Delicious BBQ Sauce

Yesterday was the first day of the BBQ season for the Reese household. No vegetables are ready from the garden yet, so it was a relative simple meal and evening by the que. But I figured that I should kick off the season by giving the world my BBQ sauce recipe...

Before we begin there is one thing you need to know about this recipe - it is different every single time you make it. The benefit being that no matter how many times you make the sauce, you are guaranteed to be surprised every single time. The downside, of course, is that if you stumble upon something truly miraculous, then your chances of recreating it are highly unlikely. I happen to like this little trade-off, but some may not like the chemistry-experiment-esque methodology employed to engineer this BBQ sauce. If you are one of those people, then I encourage you to stop reading and find a book that has a recipe that you can depend upon. For the rest of you: you have been warned.

That being said, the good news is that it is really hard to screw this �recipe� up.

As stated before, the recipe is more of a set of guidelines than a true recipe. Simply make the base for the sauce, and then there are a number of things you can do to add your own personal flavor to the sauce.

Base Ingredients
2-3 cups of ketchup
1 tablespoon brown sugar
� tablespoon Kosher salt
� tablespoon pepper, freshly ground
3-4 splashes red wine vinegar
3-4 tablespoons extra virgin olive oil (chili infused olive oil used to great success)
2 medium sized cloves of garlic, minced
2 medium sized cloves of garlic, crushed
� white onion, chopped
�-1 teaspoon white pepper

First let�s take a look at how to make the base. Keep in mind, that I am doing this from memory, so I am not sure of the exact measurements. Therefore, you are going to have to play around with this until you get it right.

The most important element is the ketchup, as it provides most of the bulk of the sauce. The trick is not to use too much at first, as the last thing you want to do is have a BBQ sauce that tastes like ketchup. In fact, if at any point during this process you taste the ketchup then you clearly have not added enough of some other ingredient. If you are afraid of using too much, remember: it is a lot easier to add more ketchup, than it is to remove it once you�ve started.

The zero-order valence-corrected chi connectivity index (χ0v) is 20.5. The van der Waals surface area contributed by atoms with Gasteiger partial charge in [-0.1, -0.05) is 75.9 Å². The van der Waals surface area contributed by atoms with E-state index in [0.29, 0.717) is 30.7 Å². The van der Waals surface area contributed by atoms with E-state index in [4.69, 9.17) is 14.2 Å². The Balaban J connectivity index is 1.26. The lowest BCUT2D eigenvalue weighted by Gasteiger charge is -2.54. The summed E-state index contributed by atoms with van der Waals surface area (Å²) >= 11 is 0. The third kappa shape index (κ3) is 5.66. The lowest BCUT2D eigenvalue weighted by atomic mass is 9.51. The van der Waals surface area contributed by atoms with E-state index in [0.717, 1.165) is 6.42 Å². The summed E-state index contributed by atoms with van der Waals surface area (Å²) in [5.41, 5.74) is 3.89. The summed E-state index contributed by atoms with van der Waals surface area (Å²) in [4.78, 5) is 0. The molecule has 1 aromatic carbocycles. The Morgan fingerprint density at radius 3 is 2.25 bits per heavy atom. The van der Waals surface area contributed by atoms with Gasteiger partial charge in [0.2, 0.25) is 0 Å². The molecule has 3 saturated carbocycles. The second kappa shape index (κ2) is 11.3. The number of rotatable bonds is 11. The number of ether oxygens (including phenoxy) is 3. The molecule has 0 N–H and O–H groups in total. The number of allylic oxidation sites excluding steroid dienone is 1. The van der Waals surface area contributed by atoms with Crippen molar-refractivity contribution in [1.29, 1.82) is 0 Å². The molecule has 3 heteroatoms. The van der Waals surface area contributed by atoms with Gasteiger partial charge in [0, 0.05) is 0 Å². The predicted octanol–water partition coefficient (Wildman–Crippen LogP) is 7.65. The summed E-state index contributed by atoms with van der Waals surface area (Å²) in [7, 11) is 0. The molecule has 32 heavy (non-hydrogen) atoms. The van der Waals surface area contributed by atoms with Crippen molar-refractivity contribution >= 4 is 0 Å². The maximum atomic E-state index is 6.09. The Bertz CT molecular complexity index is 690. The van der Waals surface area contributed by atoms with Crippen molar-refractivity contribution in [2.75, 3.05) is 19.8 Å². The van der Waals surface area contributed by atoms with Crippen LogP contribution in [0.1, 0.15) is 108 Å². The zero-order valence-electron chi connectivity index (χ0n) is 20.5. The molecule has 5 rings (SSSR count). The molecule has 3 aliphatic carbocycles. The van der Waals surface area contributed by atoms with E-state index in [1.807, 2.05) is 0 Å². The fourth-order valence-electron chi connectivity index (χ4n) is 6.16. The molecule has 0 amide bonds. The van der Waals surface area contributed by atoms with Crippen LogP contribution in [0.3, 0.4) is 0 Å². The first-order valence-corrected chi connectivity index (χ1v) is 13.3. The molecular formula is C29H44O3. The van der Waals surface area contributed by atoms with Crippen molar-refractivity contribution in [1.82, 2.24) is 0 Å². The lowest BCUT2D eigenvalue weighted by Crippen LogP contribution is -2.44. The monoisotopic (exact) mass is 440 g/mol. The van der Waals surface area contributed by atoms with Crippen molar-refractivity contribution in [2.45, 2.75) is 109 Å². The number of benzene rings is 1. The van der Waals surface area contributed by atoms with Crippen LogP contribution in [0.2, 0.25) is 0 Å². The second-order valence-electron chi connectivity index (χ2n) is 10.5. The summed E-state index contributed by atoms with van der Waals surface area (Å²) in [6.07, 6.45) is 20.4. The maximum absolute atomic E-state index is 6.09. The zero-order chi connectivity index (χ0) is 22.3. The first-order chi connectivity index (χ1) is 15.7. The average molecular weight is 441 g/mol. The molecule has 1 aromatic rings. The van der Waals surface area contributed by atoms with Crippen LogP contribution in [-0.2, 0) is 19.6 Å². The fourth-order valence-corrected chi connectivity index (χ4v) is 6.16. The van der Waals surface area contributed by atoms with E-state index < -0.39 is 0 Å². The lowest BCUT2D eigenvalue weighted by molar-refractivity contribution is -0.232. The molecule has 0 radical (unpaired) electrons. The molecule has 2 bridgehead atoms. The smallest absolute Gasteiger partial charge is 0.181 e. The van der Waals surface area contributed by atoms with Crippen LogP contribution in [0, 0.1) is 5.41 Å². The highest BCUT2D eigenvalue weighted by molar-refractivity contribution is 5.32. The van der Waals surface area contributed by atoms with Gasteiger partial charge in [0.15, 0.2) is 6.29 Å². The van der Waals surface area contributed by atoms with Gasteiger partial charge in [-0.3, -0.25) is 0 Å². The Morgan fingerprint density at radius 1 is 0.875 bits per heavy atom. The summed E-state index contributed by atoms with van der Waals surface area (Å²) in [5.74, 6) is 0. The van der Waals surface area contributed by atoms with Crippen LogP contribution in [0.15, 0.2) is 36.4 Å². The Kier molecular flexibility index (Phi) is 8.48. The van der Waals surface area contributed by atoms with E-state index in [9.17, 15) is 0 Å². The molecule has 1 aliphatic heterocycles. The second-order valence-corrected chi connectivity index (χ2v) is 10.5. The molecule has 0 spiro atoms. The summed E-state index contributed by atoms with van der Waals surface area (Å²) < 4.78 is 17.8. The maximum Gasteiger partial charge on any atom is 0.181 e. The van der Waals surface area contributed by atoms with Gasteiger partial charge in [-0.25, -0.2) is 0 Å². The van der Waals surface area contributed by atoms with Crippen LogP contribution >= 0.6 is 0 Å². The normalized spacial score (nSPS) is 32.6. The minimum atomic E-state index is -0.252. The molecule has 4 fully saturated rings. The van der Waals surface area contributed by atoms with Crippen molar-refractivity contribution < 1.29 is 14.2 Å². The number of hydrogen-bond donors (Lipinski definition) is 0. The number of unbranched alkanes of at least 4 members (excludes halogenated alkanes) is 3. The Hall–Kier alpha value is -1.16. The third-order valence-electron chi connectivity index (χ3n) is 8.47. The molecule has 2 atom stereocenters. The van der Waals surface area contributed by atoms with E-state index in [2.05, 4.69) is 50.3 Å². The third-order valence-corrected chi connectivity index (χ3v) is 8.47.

Ok, enough about the ketchup. Next add the rest of the ingredients to the base. When you are done, you should have almost doubled the amount of sauce. Stir regularly and completely until well blended and mixed. As a general rule, the ketchup should not be too overpowering � you should taste it yes, but it should not be the only thing you taste. If another ingredient is too overpowering, I typically add a little ketchup at a time until it evens out, and then readjust the other ingredients until I am satisfied. Remember, this is not an exact science, part of the fun is playing around with the ingredients until you find what you want.

The base is an effective sauce all by itself, but I find that any combination of the following ingredients can bring a real distinct flavor to the sauce, and where you can add your own personal twist to the recipe. I will go through some of my favorite additional ingredients and encourage people to contribute their own.

Optional Ingredients

More white pepper � White pepper is very handy because it can really make your sauce spicy without really affecting the overall taste dramatically. White pepper has the effect of creating a nice, slow, burn in the mouth. I tend to put about 1� tablespoons total in my BBQ sauce.

� - � cups honey � This is a favorite ingredient for Yankees. Southerners tend to favor spicier BBQ sauce, while northerners tend to favor sweeter BBQ sauce. I am more of a southerner myself, but honey adds a really nice flavor that can�t be beat, no matter how spicy your sauce becomes. Honey is not something you can add too much of, you just need to be mindful of how sweet you want your honey to be.

� cup of Beer, or Jack Daniels, or Bourbon � Beer is a great ingredient to add. You want to add enough to affect the taste of the sauce without watering the sauce down too much. My wife recommended Bourbon, but we only had Jack Daniels� and it was fantastic.

Dried seasonings � I tend to add a tablespoon of dried parsley to every batch I make, and occasionally some All Spice, or some Italian Seasoning. Spices can help affect different regional flavors. For example, try Italian seasonings (basil, oregano and the like) for an Italian twist, or try some Tony�s for a Cajun twist.



Close